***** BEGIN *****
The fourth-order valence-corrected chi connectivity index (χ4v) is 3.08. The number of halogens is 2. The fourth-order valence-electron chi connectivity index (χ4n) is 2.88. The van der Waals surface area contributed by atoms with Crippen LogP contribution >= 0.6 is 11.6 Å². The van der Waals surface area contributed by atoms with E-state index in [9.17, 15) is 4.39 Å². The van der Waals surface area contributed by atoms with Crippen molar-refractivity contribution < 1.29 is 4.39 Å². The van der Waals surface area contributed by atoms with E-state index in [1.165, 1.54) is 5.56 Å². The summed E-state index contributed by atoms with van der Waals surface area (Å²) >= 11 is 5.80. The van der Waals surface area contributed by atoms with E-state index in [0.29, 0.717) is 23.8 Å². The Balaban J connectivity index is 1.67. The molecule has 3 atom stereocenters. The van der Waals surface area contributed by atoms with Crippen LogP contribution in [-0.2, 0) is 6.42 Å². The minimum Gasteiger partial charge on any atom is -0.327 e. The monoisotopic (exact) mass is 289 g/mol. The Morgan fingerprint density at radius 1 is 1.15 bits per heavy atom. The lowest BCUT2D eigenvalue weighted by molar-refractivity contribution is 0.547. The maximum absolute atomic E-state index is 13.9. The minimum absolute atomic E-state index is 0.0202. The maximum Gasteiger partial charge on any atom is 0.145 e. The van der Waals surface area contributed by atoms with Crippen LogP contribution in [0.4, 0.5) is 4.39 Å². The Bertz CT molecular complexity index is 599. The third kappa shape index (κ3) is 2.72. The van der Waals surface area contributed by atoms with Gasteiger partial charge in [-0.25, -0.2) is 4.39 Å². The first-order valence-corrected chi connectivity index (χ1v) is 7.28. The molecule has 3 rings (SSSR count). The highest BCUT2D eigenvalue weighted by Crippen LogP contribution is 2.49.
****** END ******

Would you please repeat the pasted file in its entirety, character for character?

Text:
The fourth-order valence-corrected chi connectivity index (χ4v) is 3.08. The number of halogens is 2. The fourth-order valence-electron chi connectivity index (χ4n) is 2.88. The van der Waals surface area contributed by atoms with Crippen LogP contribution >= 0.6 is 11.6 Å². The van der Waals surface area contributed by atoms with E-state index in [9.17, 15) is 4.39 Å². The van der Waals surface area contributed by atoms with Crippen molar-refractivity contribution < 1.29 is 4.39 Å². The van der Waals surface area contributed by atoms with E-state index in [1.165, 1.54) is 5.56 Å². The summed E-state index contributed by atoms with van der Waals surface area (Å²) >= 11 is 5.80. The van der Waals surface area contributed by atoms with E-state index in [0.29, 0.717) is 23.8 Å². The Balaban J connectivity index is 1.67. The molecule has 3 atom stereocenters. The van der Waals surface area contributed by atoms with Crippen LogP contribution in [-0.2, 0) is 6.42 Å². The minimum Gasteiger partial charge on any atom is -0.327 e. The monoisotopic (exact) mass is 289 g/mol. The Morgan fingerprint density at radius 1 is 1.15 bits per heavy atom. The lowest BCUT2D eigenvalue weighted by molar-refractivity contribution is 0.547. The maximum absolute atomic E-state index is 13.9. The minimum absolute atomic E-state index is 0.0202. The maximum Gasteiger partial charge on any atom is 0.145 e. The van der Waals surface area contributed by atoms with Crippen LogP contribution in [0.4, 0.5) is 4.39 Å². The Bertz CT molecular complexity index is 599. The third kappa shape index (κ3) is 2.72. The van der Waals surface area contributed by atoms with Gasteiger partial charge in [-0.25, -0.2) is 4.39 Å². The first-order valence-corrected chi connectivity index (χ1v) is 7.28. The molecule has 3 rings (SSSR count). The highest BCUT2D eigenvalue weighted by Crippen LogP contribution is 2.49.